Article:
Oh hey, it's early July already. 2010's more than half over. Time sure does have a way of kicking us when we're down.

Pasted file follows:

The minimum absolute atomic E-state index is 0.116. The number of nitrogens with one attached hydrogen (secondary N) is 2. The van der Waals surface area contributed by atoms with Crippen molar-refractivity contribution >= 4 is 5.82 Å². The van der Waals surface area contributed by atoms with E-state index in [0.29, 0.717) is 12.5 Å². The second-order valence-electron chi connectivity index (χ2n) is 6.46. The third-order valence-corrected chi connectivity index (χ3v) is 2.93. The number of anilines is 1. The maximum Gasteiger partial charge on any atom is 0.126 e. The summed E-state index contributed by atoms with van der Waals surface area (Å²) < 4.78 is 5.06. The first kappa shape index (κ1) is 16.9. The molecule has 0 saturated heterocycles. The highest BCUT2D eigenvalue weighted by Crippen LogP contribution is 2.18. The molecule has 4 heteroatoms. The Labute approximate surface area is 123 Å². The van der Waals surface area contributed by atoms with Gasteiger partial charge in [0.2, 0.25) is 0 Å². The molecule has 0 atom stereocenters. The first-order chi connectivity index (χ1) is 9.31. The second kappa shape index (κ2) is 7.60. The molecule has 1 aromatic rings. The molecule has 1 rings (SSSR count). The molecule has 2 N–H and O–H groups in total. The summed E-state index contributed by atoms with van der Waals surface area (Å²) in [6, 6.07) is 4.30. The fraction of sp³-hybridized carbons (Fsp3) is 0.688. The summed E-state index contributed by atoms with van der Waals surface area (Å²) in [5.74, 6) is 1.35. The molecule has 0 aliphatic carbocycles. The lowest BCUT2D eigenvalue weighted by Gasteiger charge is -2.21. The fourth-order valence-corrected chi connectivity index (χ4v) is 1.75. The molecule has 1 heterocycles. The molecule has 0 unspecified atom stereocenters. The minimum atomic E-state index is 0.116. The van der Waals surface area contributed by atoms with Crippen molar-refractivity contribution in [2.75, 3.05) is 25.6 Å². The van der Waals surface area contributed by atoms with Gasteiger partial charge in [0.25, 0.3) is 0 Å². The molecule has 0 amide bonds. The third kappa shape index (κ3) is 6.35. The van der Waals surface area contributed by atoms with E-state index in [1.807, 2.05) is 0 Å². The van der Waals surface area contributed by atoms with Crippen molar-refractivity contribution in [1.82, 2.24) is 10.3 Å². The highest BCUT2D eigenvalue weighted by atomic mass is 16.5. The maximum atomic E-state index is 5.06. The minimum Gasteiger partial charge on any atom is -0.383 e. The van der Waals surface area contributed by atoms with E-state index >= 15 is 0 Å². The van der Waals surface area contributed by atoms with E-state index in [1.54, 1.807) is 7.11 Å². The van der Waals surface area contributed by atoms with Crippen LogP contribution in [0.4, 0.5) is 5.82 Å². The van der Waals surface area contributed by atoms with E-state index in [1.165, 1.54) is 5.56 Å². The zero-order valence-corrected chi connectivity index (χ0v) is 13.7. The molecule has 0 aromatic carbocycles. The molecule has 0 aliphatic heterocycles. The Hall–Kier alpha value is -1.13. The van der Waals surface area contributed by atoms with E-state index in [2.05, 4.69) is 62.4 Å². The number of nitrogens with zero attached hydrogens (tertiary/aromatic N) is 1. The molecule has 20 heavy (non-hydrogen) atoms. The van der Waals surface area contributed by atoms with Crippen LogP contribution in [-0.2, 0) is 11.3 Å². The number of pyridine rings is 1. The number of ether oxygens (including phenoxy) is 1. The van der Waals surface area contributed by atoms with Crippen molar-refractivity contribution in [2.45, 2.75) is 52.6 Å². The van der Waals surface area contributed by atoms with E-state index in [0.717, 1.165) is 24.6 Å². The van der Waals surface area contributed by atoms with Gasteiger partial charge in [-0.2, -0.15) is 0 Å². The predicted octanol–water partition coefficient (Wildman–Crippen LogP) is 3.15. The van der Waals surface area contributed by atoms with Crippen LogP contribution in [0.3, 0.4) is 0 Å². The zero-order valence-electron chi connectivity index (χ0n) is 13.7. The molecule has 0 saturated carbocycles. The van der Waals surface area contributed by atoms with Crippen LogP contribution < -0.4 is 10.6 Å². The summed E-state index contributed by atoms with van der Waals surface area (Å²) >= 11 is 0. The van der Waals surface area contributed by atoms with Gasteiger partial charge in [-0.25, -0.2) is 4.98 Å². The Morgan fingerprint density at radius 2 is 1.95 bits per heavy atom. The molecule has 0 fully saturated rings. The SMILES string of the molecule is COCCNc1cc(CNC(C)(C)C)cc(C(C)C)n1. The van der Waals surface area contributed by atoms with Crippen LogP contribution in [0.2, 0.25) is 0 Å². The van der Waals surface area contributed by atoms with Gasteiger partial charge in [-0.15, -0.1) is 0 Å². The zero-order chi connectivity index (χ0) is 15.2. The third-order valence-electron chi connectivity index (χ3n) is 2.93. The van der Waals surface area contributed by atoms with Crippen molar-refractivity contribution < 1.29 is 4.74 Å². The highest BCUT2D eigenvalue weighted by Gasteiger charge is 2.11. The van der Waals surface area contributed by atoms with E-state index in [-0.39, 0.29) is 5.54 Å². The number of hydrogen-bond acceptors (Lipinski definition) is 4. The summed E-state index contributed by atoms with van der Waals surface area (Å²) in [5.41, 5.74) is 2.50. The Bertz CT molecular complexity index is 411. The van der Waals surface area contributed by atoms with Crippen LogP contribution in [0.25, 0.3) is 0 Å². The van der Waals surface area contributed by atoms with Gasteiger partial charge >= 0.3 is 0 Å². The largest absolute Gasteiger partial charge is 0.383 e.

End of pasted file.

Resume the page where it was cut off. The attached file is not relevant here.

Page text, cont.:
Yes, I've promised more regular and substantive updates on here this summer. So far, I'm still not delivering. In my defense, I've had some preoccupations lately that I think serve as valid excuse for why I've been so consistently inconsistent in recent months. It all began in early May, of course, when I fell ill for a month. I'm not sick anymore, of course - this is old news. Get on with it. Illness then has pretty much been the catalyst for all kinds of awfulness and unpleasant feelings all summer so far. After beginning the Summer of Sickness in early May - about a month and a half before summer actually began - more problems emerged. Being sick did a number on my stomach and digestive system, and I haven't been able to get back to eating fully normally since then. I've been working on getting past that and improving, but I still have quite a few pounds to gain back - thus began the Summer of Starvation. I've approached levels of weight loss since my illness wherein I've come dangerously close to possibly being hospitalized - something to avoid, considering that I'm uninsured. I literally can't afford medical care. The starvation hit an especially unpleasant turning point last week when I became more consciously aware of just how much weight I've quietly lost in the past near two months just before an unsuccessful trip to the dentist to get a broken filling fixed, having been hit by the third summertime hell whammy in the form of drainage from allergies that morning which, when compounded with the toll starvation has been taking on my system, made me far too physically unstable to get the work I needed done last week. This also isn't helped by the general mental discomfort that can overwhelm me when out of the house - I'm not even all that comfortable with riding in cars in motion at the moment now - after months of barely leaving the neighborhood. I'm getting a sense now of where agoraphobics are coming from, and a sense in general of the mental and emotional stress damage inflicted by months of being cooped up inside the house, rarely leaving the neighborhood, feeling like I could die most of the time. Mindfuckery ahoy. And since the allergy problems suffered prior to the dentist last week, my drainage has only gotten progressively worse, so I'm on a nasal spray and trying to find some effective allergy medication that won't mess me up too much in addition to my usual sinus rinse, in hopes of avoiding continuing to wake up choking on a substance I should be evacuating through my nose or not dealing with at all at this time of the year. On top of that, I've undertaken the overwhelming task of trying to clean up and dust the veritable hurricane that is my bedroom. I would like the Summer of Suffocation not to happen. And after having not felt normal or particularly well for almost two full months now, with all the additional psychological weight that comes with longer term health problems, I really, really want to be back to feeling normal and well by sometime during this month. Health problems have basically derailed everything in my daily life these past couple of months, and I can't afford for this to continue. Thus, my excuse for not posting here as much as I should.